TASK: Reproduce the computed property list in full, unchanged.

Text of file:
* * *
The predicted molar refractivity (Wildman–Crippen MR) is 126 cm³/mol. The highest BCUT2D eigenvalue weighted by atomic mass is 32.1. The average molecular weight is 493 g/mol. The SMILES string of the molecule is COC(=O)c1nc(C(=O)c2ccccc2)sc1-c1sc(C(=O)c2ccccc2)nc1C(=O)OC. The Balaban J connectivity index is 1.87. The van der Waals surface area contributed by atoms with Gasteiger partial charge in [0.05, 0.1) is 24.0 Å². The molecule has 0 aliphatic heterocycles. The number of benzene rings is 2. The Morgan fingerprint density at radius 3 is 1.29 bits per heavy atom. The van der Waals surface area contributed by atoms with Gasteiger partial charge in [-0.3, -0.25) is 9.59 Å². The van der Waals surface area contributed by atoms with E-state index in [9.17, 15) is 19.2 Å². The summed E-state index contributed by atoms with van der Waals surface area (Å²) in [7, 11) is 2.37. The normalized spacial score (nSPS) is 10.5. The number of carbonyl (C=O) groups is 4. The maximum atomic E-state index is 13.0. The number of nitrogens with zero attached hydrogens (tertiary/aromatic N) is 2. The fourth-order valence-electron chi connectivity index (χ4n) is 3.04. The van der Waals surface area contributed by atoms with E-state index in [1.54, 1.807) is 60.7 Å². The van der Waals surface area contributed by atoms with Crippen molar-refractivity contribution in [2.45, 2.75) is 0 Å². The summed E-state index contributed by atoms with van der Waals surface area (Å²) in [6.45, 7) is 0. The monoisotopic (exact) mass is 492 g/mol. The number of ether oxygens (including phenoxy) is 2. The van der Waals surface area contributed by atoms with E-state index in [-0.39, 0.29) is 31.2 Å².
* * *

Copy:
The predicted molar refractivity (Wildman–Crippen MR) is 126 cm³/mol. The highest BCUT2D eigenvalue weighted by atomic mass is 32.1. The average molecular weight is 493 g/mol. The SMILES string of the molecule is COC(=O)c1nc(C(=O)c2ccccc2)sc1-c1sc(C(=O)c2ccccc2)nc1C(=O)OC. The Balaban J connectivity index is 1.87. The van der Waals surface area contributed by atoms with Gasteiger partial charge in [0.05, 0.1) is 24.0 Å². The molecule has 0 aliphatic heterocycles. The number of benzene rings is 2. The Morgan fingerprint density at radius 3 is 1.29 bits per heavy atom. The van der Waals surface area contributed by atoms with Gasteiger partial charge in [-0.3, -0.25) is 9.59 Å². The van der Waals surface area contributed by atoms with E-state index in [9.17, 15) is 19.2 Å². The summed E-state index contributed by atoms with van der Waals surface area (Å²) in [7, 11) is 2.37. The normalized spacial score (nSPS) is 10.5. The number of carbonyl (C=O) groups is 4. The maximum atomic E-state index is 13.0. The number of nitrogens with zero attached hydrogens (tertiary/aromatic N) is 2. The fourth-order valence-electron chi connectivity index (χ4n) is 3.04. The van der Waals surface area contributed by atoms with E-state index in [1.54, 1.807) is 60.7 Å². The van der Waals surface area contributed by atoms with Crippen molar-refractivity contribution in [2.45, 2.75) is 0 Å². The summed E-state index contributed by atoms with van der Waals surface area (Å²) in [6.45, 7) is 0. The monoisotopic (exact) mass is 492 g/mol. The number of ether oxygens (including phenoxy) is 2. The van der Waals surface area contributed by atoms with E-state index in [-0.39, 0.29) is 31.2 Å².